Community Councils should receive government funding

(TDH) – Dear Editor, The Cay Hill community is the latest civil society organization to join the ranks of several other community councils in the country. The country’s Community Councils (CCs) should receive operational and investment funding from the government. Members of the board should receive a monthly salary for the work they do.

Of course, performance factors would also be introduced and accountability would be the order of the day, in order for the CC to continue to receive government financial support. A CC should also receive a minimum amount of funding for programmes, projects etc.

Some funding scenarios are: each district CC can receive an annual government grant of US $2 per resident in that district for its programmes; CC can also raise their own funds and for every US $1 donated, the government can match that with US $3.

The CC would initiate, plan and manage community programmes to promote community bonding and social cohesion, and assist with the upkeep of its own facilities. Residents can get involved in their community and work towards making life better for themselves and their fellowmen, especially in those areas that the specific district identifies itself.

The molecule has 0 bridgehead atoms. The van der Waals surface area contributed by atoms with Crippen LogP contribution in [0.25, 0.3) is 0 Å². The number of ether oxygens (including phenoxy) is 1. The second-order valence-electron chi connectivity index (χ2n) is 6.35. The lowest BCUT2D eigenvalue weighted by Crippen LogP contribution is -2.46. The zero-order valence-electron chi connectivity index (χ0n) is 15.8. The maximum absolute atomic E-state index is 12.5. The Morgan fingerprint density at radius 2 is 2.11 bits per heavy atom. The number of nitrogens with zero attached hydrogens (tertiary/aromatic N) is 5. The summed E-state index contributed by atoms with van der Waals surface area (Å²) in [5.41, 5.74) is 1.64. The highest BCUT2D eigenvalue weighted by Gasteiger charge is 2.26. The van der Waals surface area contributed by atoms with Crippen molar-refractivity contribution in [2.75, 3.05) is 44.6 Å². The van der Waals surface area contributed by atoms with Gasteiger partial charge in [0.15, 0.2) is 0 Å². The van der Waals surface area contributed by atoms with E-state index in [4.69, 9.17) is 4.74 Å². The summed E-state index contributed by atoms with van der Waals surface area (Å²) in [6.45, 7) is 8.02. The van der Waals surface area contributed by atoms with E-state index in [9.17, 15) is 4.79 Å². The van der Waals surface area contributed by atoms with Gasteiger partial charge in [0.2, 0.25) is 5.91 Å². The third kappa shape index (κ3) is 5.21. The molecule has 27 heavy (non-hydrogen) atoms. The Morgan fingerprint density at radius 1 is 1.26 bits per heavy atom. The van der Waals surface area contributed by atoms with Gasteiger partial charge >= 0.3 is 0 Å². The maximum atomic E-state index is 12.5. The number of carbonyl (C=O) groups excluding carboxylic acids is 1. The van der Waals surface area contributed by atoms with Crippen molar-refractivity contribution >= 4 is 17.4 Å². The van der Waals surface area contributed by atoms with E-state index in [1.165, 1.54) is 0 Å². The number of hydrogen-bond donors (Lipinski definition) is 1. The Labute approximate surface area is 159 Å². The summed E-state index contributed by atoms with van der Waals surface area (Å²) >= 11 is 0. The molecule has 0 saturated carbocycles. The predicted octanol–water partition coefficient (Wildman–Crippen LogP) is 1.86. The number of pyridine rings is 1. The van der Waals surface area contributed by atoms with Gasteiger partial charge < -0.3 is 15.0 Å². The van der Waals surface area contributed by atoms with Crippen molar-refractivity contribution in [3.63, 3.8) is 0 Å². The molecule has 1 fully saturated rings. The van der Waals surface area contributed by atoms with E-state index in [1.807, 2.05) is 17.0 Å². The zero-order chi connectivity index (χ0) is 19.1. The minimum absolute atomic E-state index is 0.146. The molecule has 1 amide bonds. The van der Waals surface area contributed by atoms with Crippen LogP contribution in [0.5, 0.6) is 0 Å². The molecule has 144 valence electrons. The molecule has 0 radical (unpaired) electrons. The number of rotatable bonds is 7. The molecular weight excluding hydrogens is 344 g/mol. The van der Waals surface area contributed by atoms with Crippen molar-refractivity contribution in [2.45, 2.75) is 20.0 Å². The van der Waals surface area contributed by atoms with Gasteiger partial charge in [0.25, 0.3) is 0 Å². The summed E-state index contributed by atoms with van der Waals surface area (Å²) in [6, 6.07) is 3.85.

CCs can also work closely with the seven government ministries with respect to activities and programmes that the respective ministry would like to introduce within a district. CC members are closer to the ground, and are more attuned and responsive to the specific needs of their communities. District communities are well aware of what plagues their communities. In the case of Cay Hill, residents coming together identified car wrecks on the roads, rodent infestations, running sewage, unemployment, lack of activities, lack of a basketball court, a community centre, cleaning up of the neighbourhood etc.

Communities coming together and working will further strengthen bonds within and this will also have far-reaching effects on other areas as well, which can only further enhance the liveability within the district.

Roddy Heyliger


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